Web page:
XVII. The progressive vision must be a direct challenge to fundamentalism in all of its forms: political, religious and economic. It must match fundamentalism's power without replicating its authoritarianism. It must appeal to the values of liberty, equality, community, justice, unconditional love, shared prosperity, and ecological restoration, among many others.

XVIII. Democrats serious about returning to majority status must:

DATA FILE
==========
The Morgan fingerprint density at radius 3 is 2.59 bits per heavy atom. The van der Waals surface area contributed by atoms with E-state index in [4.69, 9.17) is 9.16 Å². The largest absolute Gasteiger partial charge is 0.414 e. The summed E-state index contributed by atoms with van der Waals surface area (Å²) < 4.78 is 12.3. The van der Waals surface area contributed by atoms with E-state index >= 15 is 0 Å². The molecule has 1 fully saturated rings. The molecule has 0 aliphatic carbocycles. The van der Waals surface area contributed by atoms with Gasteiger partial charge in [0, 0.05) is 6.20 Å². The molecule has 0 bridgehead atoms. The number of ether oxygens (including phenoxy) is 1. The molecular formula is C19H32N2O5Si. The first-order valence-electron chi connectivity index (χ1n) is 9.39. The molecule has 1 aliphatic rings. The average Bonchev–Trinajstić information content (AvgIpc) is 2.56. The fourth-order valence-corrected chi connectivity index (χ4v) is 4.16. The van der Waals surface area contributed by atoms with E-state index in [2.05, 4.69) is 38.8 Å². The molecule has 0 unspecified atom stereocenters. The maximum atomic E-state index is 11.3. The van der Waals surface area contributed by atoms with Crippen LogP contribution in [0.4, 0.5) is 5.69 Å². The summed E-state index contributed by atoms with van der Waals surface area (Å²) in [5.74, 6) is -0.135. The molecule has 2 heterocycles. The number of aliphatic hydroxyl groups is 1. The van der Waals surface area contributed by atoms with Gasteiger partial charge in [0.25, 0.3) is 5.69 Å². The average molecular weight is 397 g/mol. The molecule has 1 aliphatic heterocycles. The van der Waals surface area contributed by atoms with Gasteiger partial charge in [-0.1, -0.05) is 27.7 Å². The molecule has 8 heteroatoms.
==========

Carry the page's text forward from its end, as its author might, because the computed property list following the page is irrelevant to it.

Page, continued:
· Retire any leader who believes that we are currently on a winning path that simply needs more money and effort.
· Define and articulate a coherent set of values of our base, and be willing to lose those allies who do not share these values.
· Fight battles, win or lose, that define and advance our values and expand our political base.
XIX. In despair and defeat lie the seeds of triumph and victory. In that loss lies the opportunity to define a new progressive politics for the new century.